Diabetes is a chronic disease that occurs when the pancreas does not produce enough insulin or when the body cannot use the insulin it produces effectively. Diabetes is a chronic (long-term) health condition that affects how your body converts food into energy. Diabetes is a disease that prevents your body from properly using the energy from the food you eat. Diabetes refers to a group of diseases that affect how the body uses blood sugar (glucose).
Diabetes in pregnancy
Different types of diabetes can occur, and treatment for this disease depends on the type. Any pregnant woman can develop diabetes, but some women are at greater risk than others. Women who are overweight during pregnancy or gain too much weight during pregnancy are more likely to develop gestational diabetes.
Sometimes babies of mothers with gestational diabetes have low blood sugar (hypoglycemia) shortly after birth due to their own high production of insulin. Without the sugar produced by women with gestational diabetes, excess insulin can cause the baby’s blood sugar levels to be too low.
When it is produced, too little glucose enters the cells and too much remains in the blood, causing gestational diabetes. In type 1 diabetes, the pancreas produces little or no insulin, so sugar can; It does not enter the cells of the body to be used as energy. The pancreas secretes insulin into the blood, which acts as a helper or “key” that allows sugar to enter the cells to be used as energy. Diabetes occurs when the body is unable to produce or use its own insulin, a hormone produced by special cells in the pancreas called pancreatic islets.
What is prediabetes and prediabetes symptoms?
Prediabetes Doctors call some people prediabetes or borderline diabetes when their blood sugar levels are usually between 100 and 125 milligrams per deciliter (mg/dL). Prediabetes means your blood sugar is higher than normal, but not high enough to be diagnosed as diabetes. Gestational diabetes is hyperglycemia in which blood sugar levels are higher than normal but lower than the diagnostic value for diabetes.
Hyperglycemia, or high blood sugar, is a common consequence of uncontrolled diabetes and, over time, causes severe damage to many-body systems, especially nerves and blood vessels. The inability to produce insulin or use insulin effectively results in high blood glucose levels (known as hyperglycemia). In type 2 diabetes, your body doesn’t use insulin well and can’t keep your blood sugar at normal levels.
Using insulin People with type 1 diabetes and some people with type 2 may need an injection or inhalation of insulin to keep their blood sugar from getting too high. In type 2, the body is resistant to the action of insulin, which means that it cannot use insulin properly, so it cannot transport sugar into the cells. In prediabetes, which can lead to type 2 diabetes, and type 2, cells become resistant to the action of insulin and the pancreas cannot produce enough insulin to overcome this resistance. Type 2 occurs when your body becomes resistant to insulin and sugar builds up in your blood.
Type 1 diabetes
Type 1, sometimes called insulin-dependent or juvenile diabete, can develop at any age but is more common in children, teens, and young adults. Because type 1 is an autoimmune disease, people with other autoimmune conditions, such as Hashimoto’s disease or primary adrenal insufficiency (also known as Addison’s disease), are more likely to develop type 1 diabetes.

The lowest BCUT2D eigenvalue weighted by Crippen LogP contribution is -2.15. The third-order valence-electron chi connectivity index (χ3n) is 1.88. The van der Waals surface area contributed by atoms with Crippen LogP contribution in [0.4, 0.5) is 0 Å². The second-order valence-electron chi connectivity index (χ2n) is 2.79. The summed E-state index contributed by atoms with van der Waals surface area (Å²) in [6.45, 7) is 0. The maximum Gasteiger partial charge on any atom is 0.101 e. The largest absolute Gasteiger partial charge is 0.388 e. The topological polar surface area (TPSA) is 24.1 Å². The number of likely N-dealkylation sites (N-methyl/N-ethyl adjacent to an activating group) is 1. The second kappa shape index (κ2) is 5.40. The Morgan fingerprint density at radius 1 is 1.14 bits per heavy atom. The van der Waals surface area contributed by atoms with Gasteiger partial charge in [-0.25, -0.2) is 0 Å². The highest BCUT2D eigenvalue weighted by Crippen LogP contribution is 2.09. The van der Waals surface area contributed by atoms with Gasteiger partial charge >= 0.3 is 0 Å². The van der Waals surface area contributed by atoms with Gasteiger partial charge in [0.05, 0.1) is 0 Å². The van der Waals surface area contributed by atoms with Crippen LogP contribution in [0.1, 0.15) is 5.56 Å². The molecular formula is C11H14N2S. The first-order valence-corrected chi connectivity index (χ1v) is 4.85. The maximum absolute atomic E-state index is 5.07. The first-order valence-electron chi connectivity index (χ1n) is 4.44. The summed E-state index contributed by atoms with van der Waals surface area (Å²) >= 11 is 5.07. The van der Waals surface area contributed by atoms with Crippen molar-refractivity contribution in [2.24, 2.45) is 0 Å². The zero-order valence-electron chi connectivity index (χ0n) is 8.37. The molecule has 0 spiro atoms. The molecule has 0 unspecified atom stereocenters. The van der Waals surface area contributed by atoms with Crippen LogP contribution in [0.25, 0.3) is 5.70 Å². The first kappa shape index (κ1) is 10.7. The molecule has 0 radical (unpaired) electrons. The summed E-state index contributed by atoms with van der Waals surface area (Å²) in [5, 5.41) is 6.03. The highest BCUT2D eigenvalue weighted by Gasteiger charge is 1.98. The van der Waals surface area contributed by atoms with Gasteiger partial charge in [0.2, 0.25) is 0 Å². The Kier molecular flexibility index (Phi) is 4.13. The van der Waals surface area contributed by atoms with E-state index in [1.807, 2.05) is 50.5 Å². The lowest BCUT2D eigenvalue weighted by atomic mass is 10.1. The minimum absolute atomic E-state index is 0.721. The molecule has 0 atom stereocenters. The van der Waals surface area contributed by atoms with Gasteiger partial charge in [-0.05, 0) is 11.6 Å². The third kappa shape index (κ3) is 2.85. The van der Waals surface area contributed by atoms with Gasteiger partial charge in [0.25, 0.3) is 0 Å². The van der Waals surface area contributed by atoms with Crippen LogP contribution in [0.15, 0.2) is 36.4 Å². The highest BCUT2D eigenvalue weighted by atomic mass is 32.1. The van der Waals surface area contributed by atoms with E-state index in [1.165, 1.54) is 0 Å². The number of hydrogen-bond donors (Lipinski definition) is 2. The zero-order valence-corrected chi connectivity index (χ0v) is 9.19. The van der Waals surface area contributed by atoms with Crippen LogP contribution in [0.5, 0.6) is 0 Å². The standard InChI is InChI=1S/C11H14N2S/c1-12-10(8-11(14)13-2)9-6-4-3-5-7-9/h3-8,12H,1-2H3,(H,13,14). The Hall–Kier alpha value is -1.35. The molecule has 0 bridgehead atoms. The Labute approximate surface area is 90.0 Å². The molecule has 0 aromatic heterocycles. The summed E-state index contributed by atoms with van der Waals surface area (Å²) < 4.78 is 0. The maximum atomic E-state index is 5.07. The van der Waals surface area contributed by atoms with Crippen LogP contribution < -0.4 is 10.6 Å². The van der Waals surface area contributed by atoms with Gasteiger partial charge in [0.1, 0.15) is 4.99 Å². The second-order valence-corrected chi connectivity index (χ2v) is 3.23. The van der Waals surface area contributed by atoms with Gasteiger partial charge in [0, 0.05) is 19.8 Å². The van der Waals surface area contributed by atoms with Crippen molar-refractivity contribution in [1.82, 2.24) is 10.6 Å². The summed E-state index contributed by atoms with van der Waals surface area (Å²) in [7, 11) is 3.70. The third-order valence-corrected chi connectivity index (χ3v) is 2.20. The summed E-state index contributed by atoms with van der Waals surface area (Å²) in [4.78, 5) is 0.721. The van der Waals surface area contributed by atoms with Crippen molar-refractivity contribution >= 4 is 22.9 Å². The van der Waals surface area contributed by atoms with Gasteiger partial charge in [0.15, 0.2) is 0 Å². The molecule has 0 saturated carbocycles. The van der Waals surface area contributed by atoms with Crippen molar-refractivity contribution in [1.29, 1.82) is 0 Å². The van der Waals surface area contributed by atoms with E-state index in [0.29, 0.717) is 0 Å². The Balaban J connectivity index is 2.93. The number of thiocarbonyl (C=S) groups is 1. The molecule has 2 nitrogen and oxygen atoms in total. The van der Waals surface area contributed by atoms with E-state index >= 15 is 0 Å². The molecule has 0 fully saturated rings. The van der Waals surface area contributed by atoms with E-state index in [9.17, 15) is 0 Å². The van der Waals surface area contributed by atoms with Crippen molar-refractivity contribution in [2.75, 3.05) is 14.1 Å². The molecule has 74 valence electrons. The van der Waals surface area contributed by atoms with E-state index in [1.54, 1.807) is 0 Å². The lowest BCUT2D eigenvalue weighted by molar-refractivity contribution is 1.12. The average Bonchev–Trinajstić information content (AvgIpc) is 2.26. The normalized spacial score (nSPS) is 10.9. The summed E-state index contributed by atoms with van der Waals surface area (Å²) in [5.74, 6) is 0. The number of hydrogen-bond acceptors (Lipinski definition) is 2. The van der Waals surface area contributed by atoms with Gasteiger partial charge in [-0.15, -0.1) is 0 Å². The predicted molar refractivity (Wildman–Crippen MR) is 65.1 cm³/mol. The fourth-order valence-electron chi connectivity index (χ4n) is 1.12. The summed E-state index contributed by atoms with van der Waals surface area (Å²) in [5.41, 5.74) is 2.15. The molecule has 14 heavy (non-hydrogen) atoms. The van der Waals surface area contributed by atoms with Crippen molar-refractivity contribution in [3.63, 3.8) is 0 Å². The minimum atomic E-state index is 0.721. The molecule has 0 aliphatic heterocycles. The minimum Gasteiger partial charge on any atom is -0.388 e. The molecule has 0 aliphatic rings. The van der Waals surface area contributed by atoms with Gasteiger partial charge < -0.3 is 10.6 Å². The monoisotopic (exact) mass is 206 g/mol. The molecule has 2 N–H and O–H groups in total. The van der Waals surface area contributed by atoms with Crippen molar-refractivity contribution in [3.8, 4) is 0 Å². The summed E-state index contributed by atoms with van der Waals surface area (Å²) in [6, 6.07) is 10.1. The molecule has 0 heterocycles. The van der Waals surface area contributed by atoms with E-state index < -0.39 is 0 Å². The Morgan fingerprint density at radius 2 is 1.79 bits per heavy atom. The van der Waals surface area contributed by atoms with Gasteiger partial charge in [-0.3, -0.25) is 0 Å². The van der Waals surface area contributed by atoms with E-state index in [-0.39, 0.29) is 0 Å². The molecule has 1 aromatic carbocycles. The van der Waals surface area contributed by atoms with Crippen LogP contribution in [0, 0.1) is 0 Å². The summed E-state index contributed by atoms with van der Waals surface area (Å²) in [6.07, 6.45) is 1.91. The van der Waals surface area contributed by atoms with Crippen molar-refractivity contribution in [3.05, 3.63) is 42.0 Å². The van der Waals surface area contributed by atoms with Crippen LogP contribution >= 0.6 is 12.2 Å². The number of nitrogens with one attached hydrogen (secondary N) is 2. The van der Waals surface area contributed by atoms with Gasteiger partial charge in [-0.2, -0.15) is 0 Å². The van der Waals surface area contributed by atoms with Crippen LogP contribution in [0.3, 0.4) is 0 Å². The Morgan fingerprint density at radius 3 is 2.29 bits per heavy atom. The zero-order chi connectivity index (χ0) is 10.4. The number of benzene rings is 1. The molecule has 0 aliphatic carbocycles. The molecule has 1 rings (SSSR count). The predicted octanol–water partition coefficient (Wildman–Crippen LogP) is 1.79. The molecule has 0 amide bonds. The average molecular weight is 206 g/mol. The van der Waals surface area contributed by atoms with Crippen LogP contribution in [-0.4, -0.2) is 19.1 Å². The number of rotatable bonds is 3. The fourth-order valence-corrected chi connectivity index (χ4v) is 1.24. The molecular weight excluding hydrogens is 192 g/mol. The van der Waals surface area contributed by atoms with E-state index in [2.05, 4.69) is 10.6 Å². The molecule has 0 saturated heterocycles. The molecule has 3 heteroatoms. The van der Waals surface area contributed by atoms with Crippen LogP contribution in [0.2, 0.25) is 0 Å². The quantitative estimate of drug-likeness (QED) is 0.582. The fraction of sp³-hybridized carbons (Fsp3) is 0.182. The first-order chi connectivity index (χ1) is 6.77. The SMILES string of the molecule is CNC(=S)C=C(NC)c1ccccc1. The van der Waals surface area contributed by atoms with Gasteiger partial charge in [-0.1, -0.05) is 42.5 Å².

Physical inactivity, ethnicity, and certain health problems, such as high blood pressure, can also affect your chances of developing type 2. There are steps you can take to reduce your chances of developing these diabetes-related health problems.
It is important to be aware of diabetes and be actively involved in treatment, as complications are much less common and less severe in people with well-controlled blood sugar levels. Regular monitoring of blood glucose levels and moderate glucose intake can help people prevent the most dangerous complications of type 2. Tips for self-management: Self-monitoring of blood sugar levels is essential for effective diabete management because it helps regulate meal plans (Eating Schedule for diabete), physical activity, and when to take medications, including insulin. People with diabetes can benefit from diabetes education and management, dietary changes, and exercise to keep short-term and long-term blood glucose levels within acceptable limits.
When there is too little insulin in your body, or when insulin doesn’t work properly in your body, you can have diabetes, a condition in which you have abnormally high levels of glucose or sugar in your blood. People with diabete have too much blood sugar because their bodies cannot move glucose to fat, liver, and muscle cells to be processed and stored for energy. Over time, excess blood glucose can cause health problems. As pregnancy progresses, the developing baby has an increased need for glucose.
With diabetes, your body either doesn’t produce enough insulin or doesn’t use it properly. Type 1 diabete is thought to be caused by an autoimmune response (the body attacking itself incorrectly) that prevents the body from producing insulin. Type 1 is characterized by insufficient insulin production, requiring daily insulin intake.
Over time, diabetes can damage the heart, blood vessels, eyes, kidneys, and nerves. This can also cause heart disease, stroke, and even the need to remove a limb. Having diabete during pregnancy can also lead to complications in the newborn, such as jaundice or breathing problems. Diabetes significantly increases the risk of various cardiovascular diseases, including coronary heart disease with chest pain (angina pectoris), heart attack, stroke, and narrowing of the arteries (atherosclerosis).
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